Eukaryotic diversity of miers valley hypoliths
Keriuscia Gokul, Jarishma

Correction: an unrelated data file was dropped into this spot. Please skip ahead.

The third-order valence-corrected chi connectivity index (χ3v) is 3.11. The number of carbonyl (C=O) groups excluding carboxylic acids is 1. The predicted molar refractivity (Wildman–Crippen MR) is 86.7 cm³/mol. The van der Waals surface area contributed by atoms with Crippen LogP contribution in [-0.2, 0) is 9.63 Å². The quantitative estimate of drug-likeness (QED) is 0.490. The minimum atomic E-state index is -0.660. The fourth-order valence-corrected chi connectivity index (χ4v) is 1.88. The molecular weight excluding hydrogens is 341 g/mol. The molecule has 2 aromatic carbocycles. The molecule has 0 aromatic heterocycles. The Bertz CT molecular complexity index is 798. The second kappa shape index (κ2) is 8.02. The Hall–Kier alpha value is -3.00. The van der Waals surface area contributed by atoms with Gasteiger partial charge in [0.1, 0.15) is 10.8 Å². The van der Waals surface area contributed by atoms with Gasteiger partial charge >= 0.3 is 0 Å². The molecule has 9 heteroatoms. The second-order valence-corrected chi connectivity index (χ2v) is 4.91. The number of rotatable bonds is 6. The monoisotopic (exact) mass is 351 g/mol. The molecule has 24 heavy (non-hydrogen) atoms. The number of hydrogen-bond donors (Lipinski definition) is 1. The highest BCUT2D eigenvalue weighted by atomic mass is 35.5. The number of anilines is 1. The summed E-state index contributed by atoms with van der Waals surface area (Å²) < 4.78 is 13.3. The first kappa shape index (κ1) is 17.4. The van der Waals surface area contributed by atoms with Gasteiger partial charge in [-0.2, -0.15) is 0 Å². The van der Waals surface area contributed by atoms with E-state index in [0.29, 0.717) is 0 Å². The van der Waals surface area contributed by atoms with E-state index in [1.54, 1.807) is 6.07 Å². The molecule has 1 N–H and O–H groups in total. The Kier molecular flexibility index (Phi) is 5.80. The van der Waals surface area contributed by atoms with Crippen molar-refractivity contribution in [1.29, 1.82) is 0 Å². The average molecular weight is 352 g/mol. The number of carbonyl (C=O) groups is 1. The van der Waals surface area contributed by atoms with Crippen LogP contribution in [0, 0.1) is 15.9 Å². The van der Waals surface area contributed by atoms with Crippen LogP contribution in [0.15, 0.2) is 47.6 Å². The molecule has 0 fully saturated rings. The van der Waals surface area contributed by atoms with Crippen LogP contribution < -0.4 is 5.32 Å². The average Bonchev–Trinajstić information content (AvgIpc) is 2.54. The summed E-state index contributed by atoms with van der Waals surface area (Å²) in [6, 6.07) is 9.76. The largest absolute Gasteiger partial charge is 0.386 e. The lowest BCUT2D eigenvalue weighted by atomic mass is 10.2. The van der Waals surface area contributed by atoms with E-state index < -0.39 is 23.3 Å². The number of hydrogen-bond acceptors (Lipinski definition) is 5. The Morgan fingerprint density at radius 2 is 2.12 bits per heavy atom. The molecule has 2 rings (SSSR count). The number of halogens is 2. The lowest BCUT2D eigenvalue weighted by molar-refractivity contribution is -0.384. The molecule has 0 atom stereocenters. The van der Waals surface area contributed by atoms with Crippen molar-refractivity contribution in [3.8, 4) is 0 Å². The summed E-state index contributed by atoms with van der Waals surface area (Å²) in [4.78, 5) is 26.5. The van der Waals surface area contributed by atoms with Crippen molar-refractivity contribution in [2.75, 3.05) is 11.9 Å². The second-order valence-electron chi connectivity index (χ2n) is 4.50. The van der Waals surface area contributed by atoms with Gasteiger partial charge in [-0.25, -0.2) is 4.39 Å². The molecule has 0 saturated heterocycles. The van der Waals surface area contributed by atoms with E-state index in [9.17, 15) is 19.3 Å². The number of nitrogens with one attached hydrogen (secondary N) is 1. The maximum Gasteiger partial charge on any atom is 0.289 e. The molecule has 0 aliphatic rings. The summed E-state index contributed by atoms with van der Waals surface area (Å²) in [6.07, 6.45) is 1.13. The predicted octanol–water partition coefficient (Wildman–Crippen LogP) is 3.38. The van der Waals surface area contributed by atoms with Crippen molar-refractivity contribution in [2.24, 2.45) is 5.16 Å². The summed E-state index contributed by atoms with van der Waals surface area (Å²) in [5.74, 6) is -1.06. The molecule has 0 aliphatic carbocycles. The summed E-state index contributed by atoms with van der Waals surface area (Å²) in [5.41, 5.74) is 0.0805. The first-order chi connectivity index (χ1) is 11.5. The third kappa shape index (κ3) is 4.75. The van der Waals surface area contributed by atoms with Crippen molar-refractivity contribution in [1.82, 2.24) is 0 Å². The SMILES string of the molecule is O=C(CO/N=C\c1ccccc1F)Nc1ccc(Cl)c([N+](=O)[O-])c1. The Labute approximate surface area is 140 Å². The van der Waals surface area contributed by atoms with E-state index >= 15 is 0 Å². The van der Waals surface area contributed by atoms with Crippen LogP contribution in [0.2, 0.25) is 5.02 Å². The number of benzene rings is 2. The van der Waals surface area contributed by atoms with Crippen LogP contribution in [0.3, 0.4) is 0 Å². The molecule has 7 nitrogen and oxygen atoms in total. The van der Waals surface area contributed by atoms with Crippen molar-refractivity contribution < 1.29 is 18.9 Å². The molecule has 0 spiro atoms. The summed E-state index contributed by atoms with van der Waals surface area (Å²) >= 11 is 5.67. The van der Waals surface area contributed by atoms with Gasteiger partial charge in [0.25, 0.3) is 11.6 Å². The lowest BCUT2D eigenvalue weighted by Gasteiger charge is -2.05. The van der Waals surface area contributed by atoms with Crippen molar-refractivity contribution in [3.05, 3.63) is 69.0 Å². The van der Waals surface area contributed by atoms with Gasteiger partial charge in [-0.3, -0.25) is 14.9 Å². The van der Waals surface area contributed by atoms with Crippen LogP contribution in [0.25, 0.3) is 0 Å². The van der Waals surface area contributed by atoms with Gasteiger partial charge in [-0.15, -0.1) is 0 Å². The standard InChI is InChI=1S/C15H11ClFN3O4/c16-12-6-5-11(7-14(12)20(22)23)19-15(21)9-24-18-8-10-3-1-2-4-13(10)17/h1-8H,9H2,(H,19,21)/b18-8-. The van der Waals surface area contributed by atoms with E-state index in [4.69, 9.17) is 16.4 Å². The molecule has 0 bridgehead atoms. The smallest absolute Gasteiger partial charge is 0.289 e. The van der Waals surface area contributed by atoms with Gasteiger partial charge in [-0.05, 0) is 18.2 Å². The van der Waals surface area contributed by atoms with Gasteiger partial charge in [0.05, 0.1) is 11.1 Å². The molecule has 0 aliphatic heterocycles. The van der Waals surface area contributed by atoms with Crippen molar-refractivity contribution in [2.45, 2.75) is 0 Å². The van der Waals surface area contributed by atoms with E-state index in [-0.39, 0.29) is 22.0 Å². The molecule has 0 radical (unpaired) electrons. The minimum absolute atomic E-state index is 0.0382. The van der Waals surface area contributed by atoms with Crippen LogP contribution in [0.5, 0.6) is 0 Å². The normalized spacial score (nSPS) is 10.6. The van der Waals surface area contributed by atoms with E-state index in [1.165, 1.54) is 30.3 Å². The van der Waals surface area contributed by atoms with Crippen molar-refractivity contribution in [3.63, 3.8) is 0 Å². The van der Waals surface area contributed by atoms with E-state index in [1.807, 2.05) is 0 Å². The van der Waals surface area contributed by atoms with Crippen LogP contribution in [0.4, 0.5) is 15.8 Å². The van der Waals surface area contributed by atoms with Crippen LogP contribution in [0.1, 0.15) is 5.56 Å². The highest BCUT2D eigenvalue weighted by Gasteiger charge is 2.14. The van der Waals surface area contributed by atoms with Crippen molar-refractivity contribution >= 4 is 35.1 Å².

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The extreme conditions of Antarctic desert soils render this environment selective towards a diverse range of psychrotrophic microbial communities. Cracks and fissures in translucent quartz rocks permit an adequate amount of penetrating light, sufficient water and nutrients to support cryptic microbial development. Hypolithons colonizing the ventral surface of these quartz rocks have been classified into three types: cyanobacterial dominated (Type I),moss dominated (Type II) and lichenized (Type III) communities. Eukaryotic microbial communities were reported to represent only a minor fraction of Antarctic communities. In this study, culture independent techniques (DGGE, T-RFLP and clone library construction) were employed to determine the profile of the dominant eukaryotes, fungi and microalgae present in the three different hypolithic communities. The 18S rRNA gene (Euk for eukaryotes), internal transcribed spacer (ITS for fungi) and microalgal specific regions of the 18S rRNA gene, were the phylogenetic markers targeted for PCR amplification from hypolith metagenomic DNA. Results suggest that the three hypolith types are characterized by different eukaryotic, fungal and microalgal communities, as implied by nMDS analysis of the DGGE and T-RFLP profiles. Sequence analysis indicates close affiliation to members of Amoebozoa, Alveolata, Rhizaria (general eukaryote), Ascomycota (fungal) and Streptophyta (microalgal). Many of these clones may represent novel species. This study demonstrates that Dry Valley hypolithons harbour higher eukaryote diversity than previously recognised.Each hypolithon is colonized by specialized microbial communities with possible keystone species. The ecological role of the detected microorganisms in the hypolith environment is also theorized, and a trophic hierarchy postulated.